Scientists Work On Personalized Approaches For Intellectual Disability

First Posted: Jan 21, 2015 11:45 PM EST

Researchers at The Scripps Research Institute (TSRI) have produced an approach that works to protect animal models against a type of genetic disruption that's responsible for intellectual disability, including serious memory impairments and altered levels of anxiety.

The findings focus on treating the effects of the mutations for the gene known as Syngap1 that have been published online by the journal Biological Psychiatry.

"Our hope is that these studies will eventually lead to a therapy specifically designed for patients with psychiatric disorders caused by damaging Syngap1mutations," said Gavin Rumbaugh, a TSRI associate professor who led the study, in a news release. "Our model shows that the early developmental period is the critical time to treat this type of genetic disorder."

Harming mutations in Syngap1 reduce the number of functional proteins, resulting in one of the most common causes of sporadic intellectual disability that are associated with schizophrenia and autism spectrum disorder (ASD).

In fact, early estimates suggest that these non-inherited genetic mutations may account for 2 to 8 percent of intellectual disability cases. Sporadic intellectual disability affects approximately one percent of the worldwide population, suggesting that tens of thousands of individuals with intellectual disability may carry damaging Syngap1 mutations without knowing it.

During this new study, researchers examined the effect of damaging Snygap1 mutations during development and found that the mutations disrupt a critical period of neuronal growth--a period between the first and third postnatal weeks in mouse models.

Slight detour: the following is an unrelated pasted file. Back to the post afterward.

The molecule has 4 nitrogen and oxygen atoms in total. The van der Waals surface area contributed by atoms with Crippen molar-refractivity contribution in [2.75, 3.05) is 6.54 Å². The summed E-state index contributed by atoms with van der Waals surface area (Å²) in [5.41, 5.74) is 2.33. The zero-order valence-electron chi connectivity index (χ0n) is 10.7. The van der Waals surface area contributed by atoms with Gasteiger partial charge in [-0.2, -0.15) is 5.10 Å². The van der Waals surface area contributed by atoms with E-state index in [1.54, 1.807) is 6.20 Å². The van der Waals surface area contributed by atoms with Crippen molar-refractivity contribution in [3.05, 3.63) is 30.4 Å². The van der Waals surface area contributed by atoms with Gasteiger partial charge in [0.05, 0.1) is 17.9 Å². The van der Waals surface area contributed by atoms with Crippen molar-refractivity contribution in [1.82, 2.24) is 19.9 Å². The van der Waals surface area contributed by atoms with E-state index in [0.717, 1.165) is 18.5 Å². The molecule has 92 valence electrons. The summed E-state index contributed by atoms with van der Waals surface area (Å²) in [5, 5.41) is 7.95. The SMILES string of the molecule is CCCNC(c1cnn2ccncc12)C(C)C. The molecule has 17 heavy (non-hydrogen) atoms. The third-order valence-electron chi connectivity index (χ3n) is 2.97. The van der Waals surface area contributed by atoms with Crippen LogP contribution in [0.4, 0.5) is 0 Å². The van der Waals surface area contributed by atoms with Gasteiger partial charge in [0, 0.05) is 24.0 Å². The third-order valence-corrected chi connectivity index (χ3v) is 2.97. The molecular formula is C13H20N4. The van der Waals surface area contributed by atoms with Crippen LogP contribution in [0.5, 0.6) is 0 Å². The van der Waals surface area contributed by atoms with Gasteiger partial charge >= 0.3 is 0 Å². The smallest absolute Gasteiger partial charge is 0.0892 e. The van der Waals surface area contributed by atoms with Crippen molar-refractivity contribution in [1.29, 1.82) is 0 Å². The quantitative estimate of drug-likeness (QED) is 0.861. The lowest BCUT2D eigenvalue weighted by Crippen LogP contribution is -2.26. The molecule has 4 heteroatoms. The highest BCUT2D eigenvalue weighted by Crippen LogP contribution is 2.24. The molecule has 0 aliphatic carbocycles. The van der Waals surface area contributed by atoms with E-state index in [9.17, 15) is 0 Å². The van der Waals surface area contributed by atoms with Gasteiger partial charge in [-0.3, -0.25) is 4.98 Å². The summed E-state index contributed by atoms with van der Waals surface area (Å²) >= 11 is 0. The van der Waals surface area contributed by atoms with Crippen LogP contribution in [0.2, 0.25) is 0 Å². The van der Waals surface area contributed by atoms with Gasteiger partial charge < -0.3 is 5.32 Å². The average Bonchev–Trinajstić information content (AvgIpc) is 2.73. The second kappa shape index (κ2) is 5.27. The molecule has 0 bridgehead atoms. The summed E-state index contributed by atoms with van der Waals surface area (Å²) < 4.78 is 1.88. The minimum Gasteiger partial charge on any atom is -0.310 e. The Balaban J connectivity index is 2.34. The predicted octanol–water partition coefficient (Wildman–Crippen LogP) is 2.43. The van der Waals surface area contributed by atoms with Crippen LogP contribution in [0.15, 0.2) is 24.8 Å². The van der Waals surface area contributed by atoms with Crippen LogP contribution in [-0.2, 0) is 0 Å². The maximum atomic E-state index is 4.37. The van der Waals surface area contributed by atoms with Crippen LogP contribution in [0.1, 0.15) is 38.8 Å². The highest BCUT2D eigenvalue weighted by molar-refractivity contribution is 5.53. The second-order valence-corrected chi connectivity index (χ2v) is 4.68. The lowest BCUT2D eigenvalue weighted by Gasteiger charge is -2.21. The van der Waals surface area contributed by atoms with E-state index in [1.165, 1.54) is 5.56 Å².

"We found that a certain type of cortical neuron grows too quickly in early development, which then leads to the premature formation of certain types of neural circuits," said Research Associate and first study author Massimilano Aceti.

Findings revealed that a subset of neurons were misconnected in the adultmutant mice, suggesting that early growth of neurons can lead to life-long neural circuit connectivity problems. Then, using advanced genetic techniques to raise Syngap1 protein levels in newborn mutant mice, the researchers found this strategy completely protected the mice only when the approach was started before this critical developmental window opened.

Now researchers are working to develop a drug-screening program to look for drug-like compounds that could help restore levels of Synap1 protein in defective neurons. Their hope in the future is to come up with personalized medicine advances for a therapy that could be tailored for patients based on their genotype.

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